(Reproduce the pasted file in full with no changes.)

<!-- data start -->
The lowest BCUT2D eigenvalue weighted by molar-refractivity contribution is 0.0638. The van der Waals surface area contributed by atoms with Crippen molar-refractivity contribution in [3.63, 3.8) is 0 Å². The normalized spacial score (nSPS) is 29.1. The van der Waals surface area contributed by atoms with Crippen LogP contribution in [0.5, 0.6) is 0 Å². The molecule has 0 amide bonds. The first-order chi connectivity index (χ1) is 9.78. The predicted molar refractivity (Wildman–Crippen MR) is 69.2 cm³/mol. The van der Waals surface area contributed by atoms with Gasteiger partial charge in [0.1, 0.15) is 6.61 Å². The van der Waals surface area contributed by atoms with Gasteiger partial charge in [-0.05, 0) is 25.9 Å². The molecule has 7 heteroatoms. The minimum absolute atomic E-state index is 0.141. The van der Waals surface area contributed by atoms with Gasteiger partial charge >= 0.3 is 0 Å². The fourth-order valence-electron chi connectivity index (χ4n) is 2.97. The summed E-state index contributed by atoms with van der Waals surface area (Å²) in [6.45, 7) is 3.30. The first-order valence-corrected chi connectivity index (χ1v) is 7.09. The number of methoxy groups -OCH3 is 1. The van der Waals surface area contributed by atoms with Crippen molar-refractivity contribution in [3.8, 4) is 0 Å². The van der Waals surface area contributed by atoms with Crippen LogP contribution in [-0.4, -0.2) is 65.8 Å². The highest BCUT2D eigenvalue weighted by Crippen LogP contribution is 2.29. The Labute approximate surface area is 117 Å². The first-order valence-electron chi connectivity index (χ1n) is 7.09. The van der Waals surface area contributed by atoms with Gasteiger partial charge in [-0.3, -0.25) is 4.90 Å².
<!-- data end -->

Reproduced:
The lowest BCUT2D eigenvalue weighted by molar-refractivity contribution is 0.0638. The van der Waals surface area contributed by atoms with Crippen molar-refractivity contribution in [3.63, 3.8) is 0 Å². The normalized spacial score (nSPS) is 29.1. The van der Waals surface area contributed by atoms with Crippen LogP contribution in [0.5, 0.6) is 0 Å². The molecule has 0 amide bonds. The first-order chi connectivity index (χ1) is 9.78. The predicted molar refractivity (Wildman–Crippen MR) is 69.2 cm³/mol. The van der Waals surface area contributed by atoms with Gasteiger partial charge in [0.1, 0.15) is 6.61 Å². The van der Waals surface area contributed by atoms with Gasteiger partial charge in [-0.05, 0) is 25.9 Å². The molecule has 7 heteroatoms. The minimum absolute atomic E-state index is 0.141. The van der Waals surface area contributed by atoms with Gasteiger partial charge >= 0.3 is 0 Å². The fourth-order valence-electron chi connectivity index (χ4n) is 2.97. The summed E-state index contributed by atoms with van der Waals surface area (Å²) in [6.45, 7) is 3.30. The first-order valence-corrected chi connectivity index (χ1v) is 7.09. The number of methoxy groups -OCH3 is 1. The van der Waals surface area contributed by atoms with Crippen molar-refractivity contribution in [3.8, 4) is 0 Å². The van der Waals surface area contributed by atoms with Crippen LogP contribution in [-0.4, -0.2) is 65.8 Å². The highest BCUT2D eigenvalue weighted by Crippen LogP contribution is 2.29. The Labute approximate surface area is 117 Å². The first-order valence-electron chi connectivity index (χ1n) is 7.09. The van der Waals surface area contributed by atoms with Gasteiger partial charge in [-0.3, -0.25) is 4.90 Å².